17 May Why Aren’t We Talking More About Mental Health in the Workplace?
If you asked me I’d say it’s because people aren’t comfortable talking about something they don’t fully understand. THIS NEEDS TO CHANGE. It is essential -not just a good idea- for employers to reduce the stigma around mental health in the workplace.
According to the National Institute of Mental Health, approximately 1 in 5 adults in the U.S. experience mental illness. So, if you employ 50 employees, that’s at least 10 of your hardworking people who live with mental illness and may be experiencing unique challenges. This is a number we can’t ignore. Personally, I believe the actual number is higher.
Ignoring mental health not only has negative consequences on the business (think disengagement, loss of productivity, team dysfunction, attendance, turnover), but more importantly, can be harmful to employee wellbeing. We must encourage employees to take care of their needs and to feel safe showing up as they are. We’ve reached the tipping point, and gone are the days where employers can just say, “leave your personal stuff at home, this is work.” Employers must now treat their employees as whole people, or the company risks getting left behind…quickly.
This may require a shift for some people – to go from viewing signs of mental health challenges as obstacles for the business, to seeing it as an opportunity to engage with employees and earn their trust. Connecting authentically with another human is an important aspect of life, and also the sign of a true leader. It requires self-awareness (see emotional intelligence), attentive focus, and practice. If you’re not sure where to start, there are a ton of books out there, professional consultants and coaches who can help.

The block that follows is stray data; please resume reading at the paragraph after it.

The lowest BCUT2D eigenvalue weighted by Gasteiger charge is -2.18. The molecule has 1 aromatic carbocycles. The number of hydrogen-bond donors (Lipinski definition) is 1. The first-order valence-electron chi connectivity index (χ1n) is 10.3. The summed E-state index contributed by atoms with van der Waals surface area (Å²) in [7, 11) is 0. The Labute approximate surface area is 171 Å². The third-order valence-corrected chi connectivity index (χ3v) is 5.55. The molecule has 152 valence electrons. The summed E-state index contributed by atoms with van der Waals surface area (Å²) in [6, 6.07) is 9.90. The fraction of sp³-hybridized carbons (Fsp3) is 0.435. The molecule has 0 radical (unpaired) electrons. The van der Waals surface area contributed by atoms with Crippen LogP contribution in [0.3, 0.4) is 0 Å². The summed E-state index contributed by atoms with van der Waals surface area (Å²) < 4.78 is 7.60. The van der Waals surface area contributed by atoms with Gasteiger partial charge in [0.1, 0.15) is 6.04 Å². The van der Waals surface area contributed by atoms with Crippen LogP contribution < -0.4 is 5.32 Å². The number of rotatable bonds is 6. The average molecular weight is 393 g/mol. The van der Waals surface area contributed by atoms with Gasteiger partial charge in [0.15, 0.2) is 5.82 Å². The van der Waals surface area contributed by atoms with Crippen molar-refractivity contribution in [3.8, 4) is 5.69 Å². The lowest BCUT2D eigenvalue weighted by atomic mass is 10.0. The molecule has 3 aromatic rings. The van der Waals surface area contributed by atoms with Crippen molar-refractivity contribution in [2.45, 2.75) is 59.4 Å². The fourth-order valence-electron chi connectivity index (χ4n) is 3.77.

There are a number of initiatives and practices an employer can implement that will have a positive impact, which I will get into shortly. However, first and foremost, we need to talk about mental health in the workplace and bring awareness to normalize it and reduce stigma. The more people share their personal experiences, the more others realize they are not alone.
Many employees refrain from speaking up about their mental health because they fear it could limit their possibilities; that they will be marginalized and treated unfairly. In fact, a survey by ADAA , found that only one in four employees disclosed their anxiety disorder to their employer. Senior leaders can make significant inroads in changing this perception by starting the conversation — talking about their own experiences and the company’s desire to support.
I recently worked with a client who had an employee share he was diagnosed with bi-polar disorder and was experiencing a depressive episode. The owner of this small organization empathized with the employee and also shared her personal experience with anxiety and depression. She met this employee where he was, let him know he was heard and was not alone. The employer reminded him of their EAP and accommodated a leave of absence for the employee while he sought professional care.